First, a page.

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Toshikoshi Soba (New Year’s Soba)

‘Despite my long introduction to this beloved dish, this is a relatively quick meal to put together,’ says Emiko Davies 

I wanted to include this recipe because this is a dish I like to make every New Year’s Eve (and not only then). The New Year celebration is so important in Japanese culture and so – of course – the food is too, much like Christmas is in Western cultures. Colourful and symbolic dishes are made to celebrate health and good fortune in a meal called Osechi Ryori.

These special foods can take days to prepare in advance. They get packed into lacquered boxes called jubako, that are stacked on top of each other in a few layers, to share with the whole family on New Year’s Day.

Living so far away from my family in Australia and Japan, I don’t get to have Osechi Ryori often, but I started making it myself to feel closer to my mother as she was preparing hers. We would swap messages about what we were making, what she is putting in her jubako this year, how she makes Namasu (page 118) and reminiscing about Obaachan’s kuromame (sweet black beans – still one of my favourite things ever).

But I soon realised it was like preparing a whole Christmas meal for myself (my sommelier husband is always working on New Year’s Eve and unfortunately some of these very special dishes aren’t favourites of my children – yet) and eventually I scaled things down to just toshikoshi soba, and it is a tradition that has stuck. It is so easy to prepare and even easier to eat.

The tradition of eating this dish for New Year’s Eve dates back to old Edo, when it was said that eating soba noodles, which cut very easily with the teeth, represents letting go of the past, and because buckwheat can survive under harsh conditions, it also represents resilience for the coming year – all things that I can get behind as we go into a new year.


The most traditional Tokyo-style sobais made with 2 parts wheat flour to 8 parts
buckwheat flour, known as 2:8 in Japanese,or ni-hachi. You should look for soba that is made with a majority of buckwheat flour – you can even find soba made with 100 percent buckwheat, which is a gluten-free noodle. For more about the traditional Japanese New Year meal, Namiko Chen has an incredible resource for making a full Osechi Ryori on her blog, Just One Cookbook, and in a dedicated ebook.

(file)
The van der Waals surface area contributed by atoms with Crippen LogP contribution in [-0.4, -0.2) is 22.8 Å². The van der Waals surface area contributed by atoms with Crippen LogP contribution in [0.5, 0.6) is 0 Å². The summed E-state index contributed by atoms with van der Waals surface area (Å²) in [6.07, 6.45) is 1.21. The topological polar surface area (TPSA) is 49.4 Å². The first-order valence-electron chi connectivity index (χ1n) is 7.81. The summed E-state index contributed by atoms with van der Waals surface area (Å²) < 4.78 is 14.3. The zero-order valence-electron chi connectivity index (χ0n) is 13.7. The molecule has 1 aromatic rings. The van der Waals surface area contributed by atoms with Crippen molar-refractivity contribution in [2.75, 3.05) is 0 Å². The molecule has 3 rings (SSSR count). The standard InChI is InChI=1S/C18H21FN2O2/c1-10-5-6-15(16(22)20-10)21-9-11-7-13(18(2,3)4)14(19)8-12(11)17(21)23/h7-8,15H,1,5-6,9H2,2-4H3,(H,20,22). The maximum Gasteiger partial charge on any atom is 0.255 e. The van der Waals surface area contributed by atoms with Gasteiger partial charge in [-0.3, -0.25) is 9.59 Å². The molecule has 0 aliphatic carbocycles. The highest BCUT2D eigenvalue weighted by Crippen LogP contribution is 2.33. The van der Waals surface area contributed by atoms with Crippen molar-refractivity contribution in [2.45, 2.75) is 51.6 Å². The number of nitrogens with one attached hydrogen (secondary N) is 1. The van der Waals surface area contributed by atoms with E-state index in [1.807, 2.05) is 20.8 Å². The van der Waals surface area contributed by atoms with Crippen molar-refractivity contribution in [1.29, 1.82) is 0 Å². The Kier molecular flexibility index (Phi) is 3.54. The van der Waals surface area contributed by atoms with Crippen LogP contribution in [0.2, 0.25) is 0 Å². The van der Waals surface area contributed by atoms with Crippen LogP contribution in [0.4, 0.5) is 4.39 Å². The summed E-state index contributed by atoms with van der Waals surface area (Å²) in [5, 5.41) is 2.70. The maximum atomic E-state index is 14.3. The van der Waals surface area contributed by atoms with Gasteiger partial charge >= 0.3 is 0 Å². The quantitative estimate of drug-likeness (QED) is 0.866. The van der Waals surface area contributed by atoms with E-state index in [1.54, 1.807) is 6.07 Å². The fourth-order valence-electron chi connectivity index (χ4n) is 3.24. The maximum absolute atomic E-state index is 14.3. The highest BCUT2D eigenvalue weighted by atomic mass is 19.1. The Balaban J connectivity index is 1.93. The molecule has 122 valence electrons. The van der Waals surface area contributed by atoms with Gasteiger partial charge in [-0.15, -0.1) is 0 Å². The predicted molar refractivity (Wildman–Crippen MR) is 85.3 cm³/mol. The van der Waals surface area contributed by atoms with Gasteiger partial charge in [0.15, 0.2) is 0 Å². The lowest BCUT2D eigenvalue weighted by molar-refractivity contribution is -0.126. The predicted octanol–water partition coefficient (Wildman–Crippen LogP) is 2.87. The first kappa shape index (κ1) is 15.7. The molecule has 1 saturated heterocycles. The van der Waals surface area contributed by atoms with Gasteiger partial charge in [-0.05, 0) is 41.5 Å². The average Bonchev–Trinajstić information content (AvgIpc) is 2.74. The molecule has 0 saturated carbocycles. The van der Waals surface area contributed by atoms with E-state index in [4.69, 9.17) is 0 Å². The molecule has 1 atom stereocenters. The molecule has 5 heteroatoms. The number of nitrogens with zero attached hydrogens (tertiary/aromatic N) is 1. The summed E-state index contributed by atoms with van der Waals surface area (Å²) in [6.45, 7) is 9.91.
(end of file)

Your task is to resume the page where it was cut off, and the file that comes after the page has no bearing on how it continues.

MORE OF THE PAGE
Dashi Stock

Dashi is probably the most important recipe to know how to make in Japanese cuisine – it is the backbone to so many dishes. It is easy to buy dashi in powder form to dissolve in hot water, or even in liquid form, also to be diluted, but be sure these only contain two ingredients, otherwise making a possibly better-quality dashi at home is so incredibly easy and it only takes minutes to make. My obaachan would make dashi with only fish, a stock known as mizudashi. She would use niboshi (small, dried silver fish – usually baby anchovies or sardines), and would first painstakingly remove the head and entrails so there was no bitterness, then simply place the fish in a pot of water overnight to infuse. 

Each cook has their own way to make dashi; what usually changes is how long the katsuobushi flakes are infused for, whether or not it is brought to boiling point (some say boiling ruins the flavour of this delicate stock), and whether or not to strain or squeeze (this last about keeping the stock perfectly clear). I think the key to a good dashi is the kombu – an umami-rich seaweed, this will lend depth of flavour. What you are doing here is heating the kombu very slowly to draw out this umami before the water gets too hot and begins to boil, which makes the kombu slimy. You want to remove the kombu before this happens. Many good cooks like to simply place the kombu in water overnight, like a cold infusion, and heat it up the next morning. If you are diligent enough to have remembered to do that, it is a great idea for extra flavour.

This recipe is an extract from GOHAN: Everyday Japanese Cooking by Emiko Davies (Smith Street Books, £26) 


4 extra-large raw prawns (jumbo shrimp)
50 g (⅓ cup) plain (all-purpose) flour
80 ml (⅓ cup) chilled water
160 g (5½ oz) spinach
vegetable oil, for frying
200 g (7 oz) soba noodles
2 spring onions (scallions), finely chopped
shichimi togarashi (optional)

For the Broth

1.125 litres (4½ cups) Dashi
375 ml (1½ cups) Mentsuyu sauce

For the Dashi

1 piece of kombu (dried kelp), about 10–15 cm (4–6 in) long or 10 g (¼ oz)
10 g (1 packed cup) katsuobushi (dried bonito flakes)

For the Mentsuyu

60 ml (¼ cup) sake
125 ml (½ cup) mirin
125 ml (½ cup) soy sauce